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Participatory storylines and their influence on deliberative forums

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  • Carolyn Hendriks

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    Abstract

    For all the recent discussion on the virtues and vices of public deliberation, surprisingly little attention has been given to how deliberative procedures actually operate in different policy contexts. This article takes up this task with a specific focus on how deliberative designs such as citizens' juries and consensus conferences interface with their participatory context. The concept of the participatory storyline is developed to describe the competing narratives associated with a policy issue on who constitutes the publicâ€\x9D and how “theyâ€\x9D should be represented and involved in the policy process. An analysis of two Australian cases reveals how existing participatory storylines can productively or destructively influence deliberative forums. The empirical research suggests that a more productive deliberative procedure is one that supports or “speaks toâ€\x9D existing narratives on what constitutes public participation. Under these conditions key policy actors are more likely to engage in the deliberative process and endorse its outcomes. Some suggestions are provided for how practitioners can better anticipate the way a deliberative forum might interface with its participatory context. Copyright Springer Science + Business Media, Inc. 2005

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    File URL: http://hdl.handle.net/10.1007/s11077-005-0870-3
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    Bibliographic Info

    Article provided by Springer in its journal Policy Sciences.

    Volume (Year): 38 (2005)
    Issue (Month): 1 (March)
    Pages: 1-20

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    Handle: RePEc:kap:policy:v:38:y:2005:i:1:p:1-20

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    Web page: http://www.springerlink.com/link.asp?id=102982

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    1. Klaus Peter Rippe & Peter Schaber, 1999. "Democracy and Environmental Decision-Making," Environmental Values, White Horse Press, vol. 8(1), pages 75-88, February.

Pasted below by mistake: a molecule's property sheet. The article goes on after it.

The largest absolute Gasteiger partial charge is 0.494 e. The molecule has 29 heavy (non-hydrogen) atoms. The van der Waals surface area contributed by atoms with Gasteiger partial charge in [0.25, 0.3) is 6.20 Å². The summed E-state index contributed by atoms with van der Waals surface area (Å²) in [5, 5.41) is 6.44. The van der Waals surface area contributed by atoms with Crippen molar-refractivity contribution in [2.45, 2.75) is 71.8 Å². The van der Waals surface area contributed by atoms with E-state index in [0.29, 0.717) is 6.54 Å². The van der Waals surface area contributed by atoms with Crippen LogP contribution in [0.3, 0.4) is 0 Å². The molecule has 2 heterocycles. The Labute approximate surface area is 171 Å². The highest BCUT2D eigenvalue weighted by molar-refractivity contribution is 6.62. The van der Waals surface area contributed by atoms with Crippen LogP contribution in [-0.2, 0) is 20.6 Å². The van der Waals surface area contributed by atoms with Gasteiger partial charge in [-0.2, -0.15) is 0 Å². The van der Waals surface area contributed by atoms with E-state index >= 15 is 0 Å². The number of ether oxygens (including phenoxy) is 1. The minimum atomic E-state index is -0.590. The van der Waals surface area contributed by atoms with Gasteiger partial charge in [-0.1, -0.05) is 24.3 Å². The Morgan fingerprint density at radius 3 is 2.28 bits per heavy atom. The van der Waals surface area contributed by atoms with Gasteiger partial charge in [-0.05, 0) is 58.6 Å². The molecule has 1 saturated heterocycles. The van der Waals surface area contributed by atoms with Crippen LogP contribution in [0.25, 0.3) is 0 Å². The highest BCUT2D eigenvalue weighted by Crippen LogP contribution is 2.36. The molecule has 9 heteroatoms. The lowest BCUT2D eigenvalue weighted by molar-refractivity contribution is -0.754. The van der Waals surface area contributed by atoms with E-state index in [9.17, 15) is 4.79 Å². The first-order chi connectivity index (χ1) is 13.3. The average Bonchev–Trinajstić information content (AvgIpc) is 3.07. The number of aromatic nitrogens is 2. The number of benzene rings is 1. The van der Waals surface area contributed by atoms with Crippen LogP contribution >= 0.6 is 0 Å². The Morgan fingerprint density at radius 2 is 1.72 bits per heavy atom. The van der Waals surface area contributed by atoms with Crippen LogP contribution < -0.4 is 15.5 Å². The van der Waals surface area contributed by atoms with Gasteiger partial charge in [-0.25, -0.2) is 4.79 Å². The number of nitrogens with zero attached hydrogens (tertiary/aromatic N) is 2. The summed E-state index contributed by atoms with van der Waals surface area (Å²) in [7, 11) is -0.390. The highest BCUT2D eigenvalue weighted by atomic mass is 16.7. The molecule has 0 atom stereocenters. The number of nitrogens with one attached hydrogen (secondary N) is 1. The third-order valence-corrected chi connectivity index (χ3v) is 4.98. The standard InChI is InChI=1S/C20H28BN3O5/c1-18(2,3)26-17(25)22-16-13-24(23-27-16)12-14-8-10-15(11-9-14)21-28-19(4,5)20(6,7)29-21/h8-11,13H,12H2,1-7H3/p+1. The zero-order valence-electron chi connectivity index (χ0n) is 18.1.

2. John Parkinson, 2003. "Legitimacy Problems in Deliberative Democracy," Political Studies, Political Studies Association, vol. 51(1), pages 180-196, 03.
    3. John F. Forester, 1999. "The Deliberative Practitioner: Encouraging Participatory Planning Processes," MIT Press Books, The MIT Press, edition 1, volume 1, number 0262561220, December.
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    Cited by:
    1. Michael Sam & Jay Scherer, 2006. "The Steering Group as Policy Advice Instrument: A Case of “Consultocracyâ€\x9D in Stadium Subsidy Deliberations," Policy Sciences, Springer, vol. 39(2), pages 169-181, June.
    2. Elsasser, Peter, 2007. "Do "stakeholders" represent citizen interests? An empirical inquiry into assessments of policy aims in the National Forest Programme for Germany," Forest Policy and Economics, Elsevier, vol. 9(8), pages 1018-1030, May.
    3. Joshua Duke & Lori Lynch, 2007. "Gauging support for innovative farmland preservation techniques," Policy Sciences, Springer, vol. 40(2), pages 123-155, June.
    4. Dave Huitema & Marleen Kerkhof & Udo Pesch, 2007. "The nature of the beast: are citizens’ juries deliberative or pluralist?," Policy Sciences, Springer, vol. 40(4), pages 287-311, December.
    5. Jennifer Dodge, 2014. "Civil society organizations and deliberative policy making: interpreting environmental controversies in the deliberative system," Policy Sciences, Springer, vol. 47(2), pages 161-185, June.
    6. Paschen, Jana-Axinja & Ison, Ray, 2014. "Narrative research in climate change adaptation—Exploring a complementary paradigm for research and governance," Research Policy, Elsevier, vol. 43(6), pages 1083-1092.
    7. Mikael Klintman, 2009. "Participation in Green Consumer Policies: Deliberative Democracy under Wrong Conditions?," Journal of Consumer Policy, Springer, vol. 32(1), pages 43-57, March.

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